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An odd capacitor...

Discussion in 'Hobby Electronics' started by GB, Dec 28, 2005.

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  1. GB

    GB Guest

    It was pretty easy to identify what it was that went bang,
    smelled funny, blew the power fuse for half the house and
    made the sewing machine stop working. I cracked the sewing
    maching open and found it full of electrolytic capacitor
    guts!

    What's a little more difficult is identifying what it
    is, and what to replace it with...

    Three electrolytic capacitors inside one can. Four poles
    on the capacitor - two at each end (actually only two
    connections. Physically, the can is a bit over an inch long,
    and about 3/4 inch in diameter.

    Circuit looks like this: (fixed space font, Courier New or simlar)


    O----------------------------O
    |
    ---------|
    | |
    0.2u === |
    GND-------| === 0.1u
    0.2u === |
    | |
    ---------|
    |
    O----------------------------O

    Rating is 250VAC/350VDC. No apparent polarity.

    Brand is 'Jensen Capacitors'. They're a specialst mob that make
    power caps for industrial and mains applications. Part number
    *might* be something like 'J54U' or 'E-LUX 212407'.


    Does anyone know what this is called, or where I might get one
    or something like it? It seems to be directly related to the
    electric motor / starting type thing. Died of old age methinks.

    Thanks in advance,

    GB
     
  2. Phil Allison

    Phil Allison Guest

    "GB"
    ** But it aint an electro.



    ** Likely paper/ film/ foil types .

    ( Bet the 0.2 is really 0.02 uF. )


    Just go to DSE and buy one 0.1 uF class "X2" caps and two 0.0047uF class
    "Y" caps.

    Those caps suppress RF noise interference from the brushes arcing .




    .......... Phil
     
  3. Ed -

    Ed - Guest

    remove the blown bits and plug it in

    do you really need the cap(s)?


    : It was pretty easy to identify what it was that went bang,
    : smelled funny, blew the power fuse for half the house and
    : made the sewing machine stop working. I cracked the sewing
    : maching open and found it full of electrolytic capacitor
    : guts!
    :
    : What's a little more difficult is identifying what it
    : is, and what to replace it with...
    :
    : Three electrolytic capacitors inside one can. Four poles
    : on the capacitor - two at each end (actually only two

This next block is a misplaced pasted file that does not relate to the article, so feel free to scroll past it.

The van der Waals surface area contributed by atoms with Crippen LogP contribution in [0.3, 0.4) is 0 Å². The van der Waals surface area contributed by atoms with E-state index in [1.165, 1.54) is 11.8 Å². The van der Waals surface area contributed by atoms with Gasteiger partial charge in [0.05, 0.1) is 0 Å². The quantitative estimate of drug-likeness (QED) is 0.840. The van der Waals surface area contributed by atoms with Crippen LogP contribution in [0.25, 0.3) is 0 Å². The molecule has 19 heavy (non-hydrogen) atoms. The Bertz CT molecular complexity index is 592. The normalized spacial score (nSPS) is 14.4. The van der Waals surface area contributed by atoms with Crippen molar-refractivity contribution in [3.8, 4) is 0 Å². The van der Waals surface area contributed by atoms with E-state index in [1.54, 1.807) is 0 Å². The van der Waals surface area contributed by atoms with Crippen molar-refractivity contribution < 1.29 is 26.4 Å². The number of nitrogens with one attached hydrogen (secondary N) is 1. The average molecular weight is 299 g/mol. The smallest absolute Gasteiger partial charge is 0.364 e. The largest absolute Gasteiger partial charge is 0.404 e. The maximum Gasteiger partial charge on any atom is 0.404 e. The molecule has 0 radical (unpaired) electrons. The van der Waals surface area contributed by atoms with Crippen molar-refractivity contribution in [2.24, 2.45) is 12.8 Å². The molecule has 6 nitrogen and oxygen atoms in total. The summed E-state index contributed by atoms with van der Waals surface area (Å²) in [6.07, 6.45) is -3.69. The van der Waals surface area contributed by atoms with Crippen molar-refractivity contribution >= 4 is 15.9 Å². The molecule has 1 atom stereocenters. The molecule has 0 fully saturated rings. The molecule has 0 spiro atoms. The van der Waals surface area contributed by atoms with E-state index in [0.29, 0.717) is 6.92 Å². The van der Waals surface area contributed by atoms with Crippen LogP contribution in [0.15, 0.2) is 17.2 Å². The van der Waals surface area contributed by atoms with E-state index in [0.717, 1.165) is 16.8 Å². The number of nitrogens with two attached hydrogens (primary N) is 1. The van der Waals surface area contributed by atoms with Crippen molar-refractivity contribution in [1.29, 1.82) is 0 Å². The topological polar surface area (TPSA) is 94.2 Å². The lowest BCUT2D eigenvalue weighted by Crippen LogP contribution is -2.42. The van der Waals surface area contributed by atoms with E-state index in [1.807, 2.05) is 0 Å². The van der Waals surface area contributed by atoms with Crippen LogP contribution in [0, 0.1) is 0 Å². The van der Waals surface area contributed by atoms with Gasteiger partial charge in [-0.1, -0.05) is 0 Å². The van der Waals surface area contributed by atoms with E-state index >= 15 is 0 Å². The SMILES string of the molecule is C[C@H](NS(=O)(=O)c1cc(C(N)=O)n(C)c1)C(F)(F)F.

: connections. Physically, the can is a bit over an inch long,
    : and about 3/4 inch in diameter.
    :
    : Circuit looks like this: (fixed space font, Courier New or simlar)
    :
    :
    : O----------------------------O
    : |
    : ---------|
    : | |
    : 0.2u === |
    : GND-------| === 0.1u
    : 0.2u === |
    : | |
    : ---------|
    : |
    : O----------------------------O
    :
    : Rating is 250VAC/350VDC. No apparent polarity.
    :
    : Brand is 'Jensen Capacitors'. They're a specialst mob that make
    : power caps for industrial and mains applications. Part number
    : *might* be something like 'J54U' or 'E-LUX 212407'.
    :
    :
    : Does anyone know what this is called, or where I might get one
    : or something like it? It seems to be directly related to the
    : electric motor / starting type thing. Died of old age methinks.
    :
    : Thanks in advance,
    :
    : GB
    : --
    : "When all you have is a flamethrower, everything looks like a
    : speed camera." (Peter)
     
  4. Phil Allison

    Phil Allison Guest

    "Jasen Betts"
    Phil Allison

    ** Yes - there is a maximum value of suppression cap allowed to be
    connected from A or N to earth inside appliances.


    ** Er - no.

    It is because of ELECTROCUTION risk if a larger value is used.

    If the earth pin is not connected at the AC outlet, then the frame of the
    sewing machine becomes live because of the suppression caps. The worst case
    situation ( ie both line to ground filter caps fed from 240 AC to frame )
    must not result in more than 1mA of AC current flow.

    A pair of 0.0047uF caps meets that criterion PLUS the additional requirement
    that they be class "Y" approved types and hence have virtually ZERO chance
    of failing to a short in mains to ground service.

    Class "X" caps do not have to meed such a stringent approval and may fail
    short after a long period of use or severe spike voltage conditions.


    BTW

    I hope you are learning not to post dangerous guesses.



    ......... Phil
     
  5. Ken Taylor

    Ken Taylor Guest

    Jensen still exist:
    http://www.jensencapacitors.com/

    You could ask or try as per Phil's suggestion.

    Ken
     
  6. GB

    GB Guest

    Thanks for the advice. I visited DSE today and purchased an 0.1uF
    cap part no R2626, and a pair of 0.047uF X2 caps pn R2628 (and a bunch
    of cheap Christmas lights that I Don't Really Need(tm)!).

    Having now *properly* read your advice, I shall go back there
    tomorrow and buy the R2640 0.0047uF class Y capacitors!

    Thanks again,

    G
     
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